Outlets 35, 36 from the respective elements 27, 28 open into a resin conduit 37 and a catalyst conduit 38. Each conduit 37, 38 leads to a respective T 40, 4'1, whence one arm leads to a pressure gauge 42, 43 and thence to a return valve 44, 45. When the valve 44, 45 is open, material can pass therethrough and through return line 46 or 47 back to its tank 10 or 11, being forced there by the pump 22. Even when the valves 44, 45 are closed, the gauges 42, 43 will show the correct pressure in the lines 37, 38.

The other arm of the T 40, 41 leads by lines 48, 49 respectively to a main resin conduit 50 and a main catalyst conduit 51. The connections are made through Y fittings 52, 53, for a purpose soon to be explained.

Both conduits 50, 51 are nonexpansible, so that their volume is unaffected by the pressure of the contained viscous fluid. Solid metal pipes may be usable in some applications, but generally flexibility is desired or even necessary to give sufficient mobility at the spraying head; therefore, nonexpanding, metal-clad hoses are preferable. The nonexpansible nature of the conducting hoses 50, 51 is ese'ntial to maintain correct volume relationship of the two liquids after they have been correctly proportioned, for the pump 22 expels the material in pulses, and if these pulses are permitted to swell either of the hoses,

the proportions at the ends of the hoses 50, 51 are no longer the same as at the pump elements 27, 28.

Contained in these hoses 50, 51 are respective loops of resistance wire 54, 55 covered with high temperature resistant insulation such as silicone. A typical interior diameter of the resin tube 50 is and, for the tube 51, for the resin tube; Each 54, 55 has a 5 diameter and the insulation brings the outer diameter to about so that the two wires 54, 55 consume a substantial vol-ume ofeach'conduit 50, 51-about half of the smaller conduitsSl. It will therefore be noted that the total effective-toconduct crosssectional area of the catalyst tube 51 is substantially smaller-less than halfthan that of the effective-toonduct cross-sectional area of the epoxy or base plastic conduit 50. The rwson for this is that much more base-plastic is used than catalyst and optimum flow and proponioning conditions are maintained regardless of line surges when the material fills the conduits 50, 51 instead of being only partially filled. Such surges may be caused by coiling and uncoiling the lines 50, 51 by kinking them, or by raising and lowering the spray gun during spray operations.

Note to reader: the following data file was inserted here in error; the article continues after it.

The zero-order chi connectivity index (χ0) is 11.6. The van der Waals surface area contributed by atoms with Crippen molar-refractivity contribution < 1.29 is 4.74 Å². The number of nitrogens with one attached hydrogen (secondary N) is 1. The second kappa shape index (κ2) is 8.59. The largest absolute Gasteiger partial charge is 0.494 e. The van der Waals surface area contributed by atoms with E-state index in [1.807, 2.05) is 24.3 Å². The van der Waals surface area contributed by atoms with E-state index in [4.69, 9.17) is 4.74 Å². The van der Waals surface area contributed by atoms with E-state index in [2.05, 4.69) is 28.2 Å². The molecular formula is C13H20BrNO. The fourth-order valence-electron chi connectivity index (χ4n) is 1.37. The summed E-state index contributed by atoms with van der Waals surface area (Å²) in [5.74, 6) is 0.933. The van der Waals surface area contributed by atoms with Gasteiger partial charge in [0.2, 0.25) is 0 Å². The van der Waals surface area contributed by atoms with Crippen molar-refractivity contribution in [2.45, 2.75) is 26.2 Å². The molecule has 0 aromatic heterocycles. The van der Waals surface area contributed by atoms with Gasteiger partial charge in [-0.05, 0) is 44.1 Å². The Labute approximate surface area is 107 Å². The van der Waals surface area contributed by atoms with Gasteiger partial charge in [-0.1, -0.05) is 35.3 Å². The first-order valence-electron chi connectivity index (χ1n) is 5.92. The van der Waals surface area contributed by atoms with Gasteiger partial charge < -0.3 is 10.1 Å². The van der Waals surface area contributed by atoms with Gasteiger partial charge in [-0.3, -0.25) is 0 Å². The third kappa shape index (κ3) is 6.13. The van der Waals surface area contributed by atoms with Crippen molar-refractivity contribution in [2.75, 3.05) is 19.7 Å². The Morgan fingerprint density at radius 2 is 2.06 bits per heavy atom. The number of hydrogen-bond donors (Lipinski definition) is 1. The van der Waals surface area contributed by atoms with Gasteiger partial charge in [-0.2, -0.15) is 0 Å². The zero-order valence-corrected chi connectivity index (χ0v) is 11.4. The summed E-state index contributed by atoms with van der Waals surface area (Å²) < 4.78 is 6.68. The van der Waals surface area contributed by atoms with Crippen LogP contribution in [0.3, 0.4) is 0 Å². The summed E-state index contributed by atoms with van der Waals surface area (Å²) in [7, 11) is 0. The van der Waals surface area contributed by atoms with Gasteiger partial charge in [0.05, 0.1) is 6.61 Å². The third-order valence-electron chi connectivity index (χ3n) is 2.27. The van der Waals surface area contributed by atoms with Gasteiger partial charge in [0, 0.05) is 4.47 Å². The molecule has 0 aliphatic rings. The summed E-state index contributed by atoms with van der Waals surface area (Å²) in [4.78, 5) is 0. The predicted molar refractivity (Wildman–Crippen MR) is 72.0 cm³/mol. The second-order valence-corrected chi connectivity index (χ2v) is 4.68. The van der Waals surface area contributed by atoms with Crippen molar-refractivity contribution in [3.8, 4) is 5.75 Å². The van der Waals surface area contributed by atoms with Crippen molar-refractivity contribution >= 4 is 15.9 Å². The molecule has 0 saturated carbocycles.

The insulating wires 54, 55 are introduced into their hose lines 50, 51 through the Y fittings 52, 53 at the pump end of each hose, by baring the wires of their in sulation and encasing them in an epoxy sealing plug 56, 57 to form a pressure-tight, heat-resistant, chemicallyresistant insulating seal. Through the same plugs thermostats 58, 59 are sealed into a portion of the conduits 50, 51. By varying the temperatures so that the naturally less viscous substance is hotter, the pressure conditions within the lines 50 and 51 may be kept substantially equal.

The combining valve 60 (FIGS. 5 and 6) The conduits 50, 51 lead to a combining valve 60, which is a very important feature of the present invention. This valve 60 combines the separate ingredients in a way that predisposes them to mixing but yet prevents them from ever solidifying within the valve and so prevents their leaving residual quantities of reacted or ourable materials in the valve after the flow has been stopped. Such residues could impede the passageways and interfere with the critical ratio of the quantities of succeeding charges of materials. It is essential in this invention to prevent reaction of materials within the mixing valve in a way that could plug the combining valve 60.

The valve 60 includes a body 61 having a radially extending inlet 62 for the base resin, which is connected to the conduit 50, and a central passage 63, which comprises an inlet portion 64 connected to an outlet portion 65 by a neck or venturi 66. The venturi 66 is connected to the portions 64 and 65 by conical walls 67 and 68 extending at about 45 each.

A nose member 70 fits into the body 61 and is promove inwardly) wall 67 and the nose 73 which lie at about 30", leaving an orifice 75 through which the plastic can pass from the inlet 62 through the neck 66. A sealing O-ring 76 is provided between the nose-member 70 and the body 61, and shoulders 77' and 78 determine the location of the nose 170 relative to the nedt'66.

Shims 79 may be used for adjustment here, if desired.

An end collar 80'is provided to abut the rear face 81 of the nose member 70, and cap screws 82 extend through the collar 80 and nose member 70 into the body 61 to hold the three members together.